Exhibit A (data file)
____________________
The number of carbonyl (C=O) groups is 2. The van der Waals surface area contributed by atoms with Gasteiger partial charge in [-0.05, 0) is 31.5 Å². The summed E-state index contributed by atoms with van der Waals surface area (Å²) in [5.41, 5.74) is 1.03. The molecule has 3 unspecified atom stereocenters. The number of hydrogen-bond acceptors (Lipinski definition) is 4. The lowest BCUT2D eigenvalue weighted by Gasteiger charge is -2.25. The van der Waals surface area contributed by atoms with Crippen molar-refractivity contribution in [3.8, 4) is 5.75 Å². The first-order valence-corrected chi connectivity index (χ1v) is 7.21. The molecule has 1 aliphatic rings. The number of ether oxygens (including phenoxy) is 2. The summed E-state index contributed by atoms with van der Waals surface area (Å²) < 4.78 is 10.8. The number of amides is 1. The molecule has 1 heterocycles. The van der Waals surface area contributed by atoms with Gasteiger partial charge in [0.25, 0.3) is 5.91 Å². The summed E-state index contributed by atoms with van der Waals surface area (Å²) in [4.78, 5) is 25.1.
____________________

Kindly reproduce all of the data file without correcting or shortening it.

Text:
The number of carbonyl (C=O) groups is 2. The van der Waals surface area contributed by atoms with Gasteiger partial charge in [-0.05, 0) is 31.5 Å². The summed E-state index contributed by atoms with van der Waals surface area (Å²) in [5.41, 5.74) is 1.03. The molecule has 3 unspecified atom stereocenters. The number of hydrogen-bond acceptors (Lipinski definition) is 4. The lowest BCUT2D eigenvalue weighted by Gasteiger charge is -2.25. The van der Waals surface area contributed by atoms with Crippen molar-refractivity contribution in [3.8, 4) is 5.75 Å². The first-order valence-corrected chi connectivity index (χ1v) is 7.21. The molecule has 1 aliphatic rings. The number of ether oxygens (including phenoxy) is 2. The summed E-state index contributed by atoms with van der Waals surface area (Å²) < 4.78 is 10.8. The number of amides is 1. The molecule has 1 heterocycles. The van der Waals surface area contributed by atoms with Gasteiger partial charge in [0.25, 0.3) is 5.91 Å². The summed E-state index contributed by atoms with van der Waals surface area (Å²) in [4.78, 5) is 25.1.